Atonement (pp. 47-55)

Some early Adventist writes viewed atonement as referring only to God’s intercessory ministry (Froom 159-175). While not denying this, White was clear that atonement included Christ’s death. Her view of atonement is a blended web of two prominent theories: the satisfaction theory/penal substitution theory, and the moral-influence theory. On one hand, Jesus’s sacrifice was “a ransom for all” (1 Timothy 2:6) which satisfies God’s wrath, though it is only effective for believers, for whom He intercedes in the Heavenly Sanctuary. On the other hand, His death also exercises a moral influence that draws humans to God.

Her memorable depiction of Christ’s intercession as an immortalization of Calvary shows the importance she gave this ministry, which she considered a part of atonement. (MS 50, 1900) As our High Priest, Jesus applies the benefits of His substitutionary death for sinners across history. “Therefore, atonement not only involved making provision for the forgiveness of sins, but also application of these gracious provisions to repentant sinners.” (48) In a sense, atonement is a continuous experience rather than a point in time.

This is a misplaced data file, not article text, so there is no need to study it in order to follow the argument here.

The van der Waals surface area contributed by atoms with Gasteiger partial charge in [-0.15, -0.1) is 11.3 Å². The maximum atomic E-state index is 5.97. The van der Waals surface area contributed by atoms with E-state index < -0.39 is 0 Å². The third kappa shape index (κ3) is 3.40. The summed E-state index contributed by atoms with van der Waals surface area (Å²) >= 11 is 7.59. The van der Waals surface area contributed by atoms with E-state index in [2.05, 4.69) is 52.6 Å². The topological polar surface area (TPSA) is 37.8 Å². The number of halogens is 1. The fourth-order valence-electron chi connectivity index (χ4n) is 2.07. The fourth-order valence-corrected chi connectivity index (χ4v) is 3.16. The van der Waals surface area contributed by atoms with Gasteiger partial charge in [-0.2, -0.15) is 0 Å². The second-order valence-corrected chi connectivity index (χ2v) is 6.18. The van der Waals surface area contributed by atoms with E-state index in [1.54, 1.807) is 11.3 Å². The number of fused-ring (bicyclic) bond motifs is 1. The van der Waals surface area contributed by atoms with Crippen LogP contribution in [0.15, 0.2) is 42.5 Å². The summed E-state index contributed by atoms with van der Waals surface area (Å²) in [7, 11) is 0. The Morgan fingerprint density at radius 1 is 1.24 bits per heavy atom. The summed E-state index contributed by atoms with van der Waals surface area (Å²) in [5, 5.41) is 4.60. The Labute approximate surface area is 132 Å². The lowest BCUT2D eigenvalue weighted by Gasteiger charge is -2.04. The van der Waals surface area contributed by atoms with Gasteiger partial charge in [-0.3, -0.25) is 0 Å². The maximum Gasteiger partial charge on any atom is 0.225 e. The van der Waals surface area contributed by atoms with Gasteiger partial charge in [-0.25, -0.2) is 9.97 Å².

The satisfactory and substitutionary sacrifice of Christ became the foundation of her understanding of justification by faith, “a justification that condemns sin, forgives the sinner, and vindicates God’s law as a just expression of His character and dealings with sin. …Thus Christ’s death became the basis of a cosmic vindication of God. This balancing of justice and mercy is revealed in all that God does to bring about the reconciliation of sinners in a truly profound atonement.” (54)


The Nature of Christ (pp. 58-65)

Concerning the nature of Christ, White has many statements that point to a complex pre-Fall, sinless, and unique nature, as well as post-Fall, identifying with sinful nature. She was Trinitarian from early on and believed in Jesus’ full deity. Regarding the human nature of Christ, her often-quoted view is this:


“Christ reaches us where we are. He took our nature and overcame, that we through taking His nature might overcome. Made ‘in the likeness of sinful flesh,’ He lived a sinless life.” (DA 311, 312).


However, it is important to ask: in what way is Christ’s nature like our sinful human nature? In our church there have been two ways of interpreting her views: some see her as emphasizing what is similar between Christ and our fallen nature, while others see her as dwelling on what is different between Christ and our fallen nature (His sinlessness and uniqueness). What is clear is that by “sinful nature” (QOD 657) she only meant that Christ was subject to the physical deterioration of the human race. As Whidden writes,